Greenwich Council has withdrawn a public survey on transport issues being carried out by its own councillors, breaking its own code of conduct.
A scrutiny panel of councillors – which is supposed to act independently of leader Chris Roberts or council officers – published a survey last month to find out what the public thought of Transport for London and Southeastern services ahead of a meeting with the two organisations.
However, the survey was not promoted in either Greenwich Time, the council’s weekly newspaper, or on the authority’s website. Despite this, it was promoted by some local groups, on Twitter by committee chair Hayley Fletcher, and on this site, where it was clicked-through to 89 times.
But the survey was quietly dropped earlier this month, without explanation or, this website understands, consulting the scrutiny panel’s members.
In a written response to a question at Tuesday night’s Greenwich Council meeting, cabinet member Denise Hyland branded it as containing “weaknesses and errors”, and said it would be reissued. However, time is tight ahead of the meeting, due on 1 November. It’s not known what’ll happen to the responses already received.
However, this breaks the council’s own code of conduct, its constitution, which states scrutiny panels are free to conduct their own “research, community and other consultation in the analysis of policy issues and possible options”.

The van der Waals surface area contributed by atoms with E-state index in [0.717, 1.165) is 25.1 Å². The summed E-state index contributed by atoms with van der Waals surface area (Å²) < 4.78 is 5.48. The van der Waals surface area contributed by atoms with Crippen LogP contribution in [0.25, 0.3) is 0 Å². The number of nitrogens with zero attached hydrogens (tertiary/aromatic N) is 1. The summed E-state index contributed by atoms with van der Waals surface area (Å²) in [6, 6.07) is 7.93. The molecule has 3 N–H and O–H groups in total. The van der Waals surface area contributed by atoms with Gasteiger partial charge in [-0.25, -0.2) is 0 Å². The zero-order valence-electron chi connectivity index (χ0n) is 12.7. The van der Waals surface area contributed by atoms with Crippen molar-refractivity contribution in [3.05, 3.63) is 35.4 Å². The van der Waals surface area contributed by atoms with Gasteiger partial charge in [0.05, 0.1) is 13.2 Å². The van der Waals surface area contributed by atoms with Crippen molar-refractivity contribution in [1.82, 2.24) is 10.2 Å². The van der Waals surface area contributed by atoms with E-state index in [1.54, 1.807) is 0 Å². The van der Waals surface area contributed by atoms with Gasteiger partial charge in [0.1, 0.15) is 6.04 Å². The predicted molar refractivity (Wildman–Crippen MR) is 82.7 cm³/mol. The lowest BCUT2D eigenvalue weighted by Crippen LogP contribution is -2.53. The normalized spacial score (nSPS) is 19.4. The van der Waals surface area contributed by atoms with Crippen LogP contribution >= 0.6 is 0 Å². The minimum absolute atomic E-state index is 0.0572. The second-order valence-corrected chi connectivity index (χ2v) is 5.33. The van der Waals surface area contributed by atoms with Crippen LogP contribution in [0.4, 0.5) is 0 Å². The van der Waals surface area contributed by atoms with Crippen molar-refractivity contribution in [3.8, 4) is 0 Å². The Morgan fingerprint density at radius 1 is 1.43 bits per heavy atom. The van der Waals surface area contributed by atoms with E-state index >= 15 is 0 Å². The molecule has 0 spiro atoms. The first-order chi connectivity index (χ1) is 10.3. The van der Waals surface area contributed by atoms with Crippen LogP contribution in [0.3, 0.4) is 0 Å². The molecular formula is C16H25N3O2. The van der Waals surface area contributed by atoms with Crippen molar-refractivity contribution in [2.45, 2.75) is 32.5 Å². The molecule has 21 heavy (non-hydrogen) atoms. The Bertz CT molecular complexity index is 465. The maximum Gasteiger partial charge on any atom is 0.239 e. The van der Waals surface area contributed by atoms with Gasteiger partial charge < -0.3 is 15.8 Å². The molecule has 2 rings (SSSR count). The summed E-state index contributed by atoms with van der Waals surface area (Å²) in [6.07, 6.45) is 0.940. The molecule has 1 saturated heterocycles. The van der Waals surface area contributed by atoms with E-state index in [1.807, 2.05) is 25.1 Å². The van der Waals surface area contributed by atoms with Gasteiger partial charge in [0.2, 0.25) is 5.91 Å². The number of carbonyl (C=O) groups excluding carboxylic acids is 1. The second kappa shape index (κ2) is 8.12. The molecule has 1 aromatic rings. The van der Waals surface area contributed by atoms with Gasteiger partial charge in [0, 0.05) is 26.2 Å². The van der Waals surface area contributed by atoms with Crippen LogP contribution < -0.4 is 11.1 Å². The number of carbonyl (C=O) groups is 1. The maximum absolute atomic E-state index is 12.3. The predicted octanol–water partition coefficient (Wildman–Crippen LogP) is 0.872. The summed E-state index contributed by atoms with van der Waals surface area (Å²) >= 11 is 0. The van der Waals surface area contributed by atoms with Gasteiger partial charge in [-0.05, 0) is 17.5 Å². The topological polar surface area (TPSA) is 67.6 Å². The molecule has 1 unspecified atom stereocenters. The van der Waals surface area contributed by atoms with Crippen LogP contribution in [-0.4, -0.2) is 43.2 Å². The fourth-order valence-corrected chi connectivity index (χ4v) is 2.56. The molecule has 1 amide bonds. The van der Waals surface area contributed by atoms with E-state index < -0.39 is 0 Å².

Even if the council’s leaders and officers had the power to overrule those who are supposed to be scrutinising their work, apart from the omission of a couple of Docklands Light Railway stations, it’s hard to know quite what “weaknesses and errors” were in the surveys.
In the past, council scrutiny panels – dominated and led by the council’s heavily-whipped Labour group – have been tame and unwilling to criticise cabinet members or council officers. Proof of this can be found in the scrutiny panels’ annual report, praises the “council’s progress in modernising services”.
In many places, it reads like a child’s homework project.
Under past committee chair Gary Parker – paid an extra £9,800 for his work – the sustainable communities and transport panel had found, according to the report, that “due to the salt, fat and saturated fat content of most fast food, it should ideally only be consumed occasionally” and that “scrutiny of the Council’s policy on trees showed that protecting and maintaining the borough’s 80,000 trees was a complex matter”.
However, new chair Hayley Fletcher, who regularly comments on this site, had wanted to open up the panel’s work to the wider public – something which seems to have been a step too far for the council’s leadership.